Third Sunday before Lent
Luke 13: 1-9 Isaiah 55:1—9
It is impossible for me to let the Isaiah reading go without comment, even though we are supposed to preach from the Gospel at the Eucharist service. It has always been a favourite passage of Old Testament Scripture.
Open the newspaper, and out flutters half a forest of flyers - amazing, not-to-be-missed offers on this, and that and mainly the other: Everything from loose covers, decking, deep fat fryers and blinds, always Venetian blinds; does anyone actually use Venetian blinds these days I wonder?
In the west we are such suckers for a bargain, stopping off at the hole in the wall
on our way to rummage through the shops.
So why do we, the self-styled experts in spotting a good offer at a hundred paces consistently miss the best offer of all?
'Come, all you who are thirsty, come, buy wine and milk without money and without cost.'
Are we thirsty?
Despite the vast array of bottles at the bar in the pub and the four whole aisles at Asda and Tesco offering every possible variety of drinks to quench our thirst, I would dare to say that we are.
Whether we are blessed with the world's goods, or deprived of them we all thirst.:
We thirst to know the meaning of the journey of life.
We thirst to know love and feel loved.
Even if we don’t know it, we thirst for the God shaped hole in each of our souls to be filled.
And we are all weary.
Weary of walking the same way and never getting there.
Weary of falling short of the measure set by others.
Weary of the weight of doubt we are not supposed to have and weary of just hanging in there.
Thirsty, yes I think we all have a soul thirst; but looking to God to satisfy it – now that is different matter altogether.
Some would say No way! I’d rather die first. . .Coca-cola, after all, is the real thing.
Weary, yes: and worn down yes, but coming to Christ? No way! They would rather drown their sorrows, and ring a therapist.
You see a bargain is one thing; but a free gift is quite another – and the world is suspicious about free gifts, they think it will be a small plastic letter opener, and a bribe to take a catalogue.
But God is offering a free gift, ‘Come you who have no money come buy eat,’ unlike the world, God, plays by quite different rules.
Having thoughts that are not our thoughts, ways that are not our ways,
He gives us no chance to pride ourselves on having snapped up a bargain; rather he gives us the chance to humble ourselves in accepting the truly free gift that cost Him dearly.
I believe there is a price to be paid after all? What it will cost us to come? – nothing but what will it cost us to leave things behind? That is the question we all have to wrestle with.
Can we put this off for another day, after all life if fine as it is.
Can we afford to delay?
Why does the prophet Isaiah say?
'Seek the Lord while he may be found, call on him while he is near'.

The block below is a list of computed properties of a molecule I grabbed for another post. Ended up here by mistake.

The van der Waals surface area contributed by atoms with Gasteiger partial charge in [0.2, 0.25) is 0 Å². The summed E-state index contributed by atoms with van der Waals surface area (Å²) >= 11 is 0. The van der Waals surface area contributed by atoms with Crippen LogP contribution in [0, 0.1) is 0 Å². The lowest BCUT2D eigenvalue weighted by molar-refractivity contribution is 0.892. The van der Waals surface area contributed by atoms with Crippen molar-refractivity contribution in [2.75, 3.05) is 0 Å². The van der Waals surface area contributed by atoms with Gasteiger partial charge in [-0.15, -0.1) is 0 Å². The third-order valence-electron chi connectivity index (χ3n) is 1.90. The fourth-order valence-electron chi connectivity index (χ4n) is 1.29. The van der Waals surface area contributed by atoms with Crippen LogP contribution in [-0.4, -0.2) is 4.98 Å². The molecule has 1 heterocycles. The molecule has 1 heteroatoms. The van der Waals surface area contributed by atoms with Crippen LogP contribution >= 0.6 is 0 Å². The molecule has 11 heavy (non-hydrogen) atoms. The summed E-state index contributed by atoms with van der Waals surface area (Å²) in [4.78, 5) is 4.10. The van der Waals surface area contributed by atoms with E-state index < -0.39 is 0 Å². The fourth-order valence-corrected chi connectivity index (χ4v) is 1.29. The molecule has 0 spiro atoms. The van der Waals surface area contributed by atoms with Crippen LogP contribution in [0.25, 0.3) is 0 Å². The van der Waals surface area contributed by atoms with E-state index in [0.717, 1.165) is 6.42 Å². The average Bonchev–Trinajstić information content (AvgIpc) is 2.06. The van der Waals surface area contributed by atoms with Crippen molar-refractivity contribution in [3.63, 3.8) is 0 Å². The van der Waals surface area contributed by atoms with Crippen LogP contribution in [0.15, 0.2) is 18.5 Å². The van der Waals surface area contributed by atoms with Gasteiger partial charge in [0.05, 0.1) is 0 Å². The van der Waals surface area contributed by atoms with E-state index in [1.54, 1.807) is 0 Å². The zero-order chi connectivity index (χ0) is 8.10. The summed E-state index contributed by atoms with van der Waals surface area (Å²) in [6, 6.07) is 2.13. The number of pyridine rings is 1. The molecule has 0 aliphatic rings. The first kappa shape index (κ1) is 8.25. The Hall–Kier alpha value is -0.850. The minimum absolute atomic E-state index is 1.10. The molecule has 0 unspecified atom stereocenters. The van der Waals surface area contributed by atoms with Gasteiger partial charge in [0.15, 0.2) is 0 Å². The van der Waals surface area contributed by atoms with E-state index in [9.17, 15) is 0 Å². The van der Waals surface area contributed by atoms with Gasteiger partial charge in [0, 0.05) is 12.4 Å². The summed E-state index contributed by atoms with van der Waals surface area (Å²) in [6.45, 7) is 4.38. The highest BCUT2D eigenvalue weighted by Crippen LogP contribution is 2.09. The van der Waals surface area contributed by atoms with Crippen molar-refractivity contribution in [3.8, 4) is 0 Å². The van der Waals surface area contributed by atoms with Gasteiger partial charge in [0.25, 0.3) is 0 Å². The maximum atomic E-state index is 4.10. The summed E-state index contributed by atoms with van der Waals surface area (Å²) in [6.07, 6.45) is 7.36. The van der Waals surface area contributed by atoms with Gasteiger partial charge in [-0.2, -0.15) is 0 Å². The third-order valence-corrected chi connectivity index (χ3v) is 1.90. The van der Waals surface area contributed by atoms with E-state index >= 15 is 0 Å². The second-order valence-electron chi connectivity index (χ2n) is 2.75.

It would indicate that there is an expiry date but surely there is no expiry date on the offer of salvation? Surely the grace of God can never be in short supply?
It is true that the invitation to come is to all who are thirsty, it always has my name on, and yours and no one need ever be left outside — yet there will come a day, when the guest list will be closed, then it will be too late to "repondez s'il vous plait".
The parable of the fig tree brings the message home. For three successive seasons the fig tree has produced no fruit. Its owner justifiably declares that the tree be cut down and its soil reclaimed. The gardener accepts this, but pleads for one more season of nurture to encourage it to fruit. Like the tree, Jesus offers God’s people an opportunity to repent and seek God’s will for their lives. God is digging around our roots, spreading manure in the hope that we’ll blossom and bear fruit, because He loves us, loves us, loves us enough to hold us accountable for our faults and forgive us our sins as long as this life shall last.
The Gospel reading opened with innocent Galileans being slaughtered by Pilate and a tower falling on innocent people. It begs the question I get asked all the time. ‘Why do bad things happen to good people? Jesus doesn’t answer the question and neither can we. Sometimes misfortune is of our own making and sometimes it is tragically unlucky. It is the consequence of living in a broken world. But Jesus isn’t beneath using such occasions to invite us to wake up – or in this case, turn around and repent.
Stories of judgement and repentance are no more popular today than they were in Jesus’ time. We hesitate to talk about sin for fear of offending someone. In this season of Lent, the church has an opportunity to seek restoration and renewal through the discipline of confession and heartfelt repentance.
The free gift of God is on offer today.
Come to the water and be cleansed, come to the table and eat the bread and drink the wine of forgiveness, for like the fig tree we never know when such grace will end in an ultimate reckoning for the world.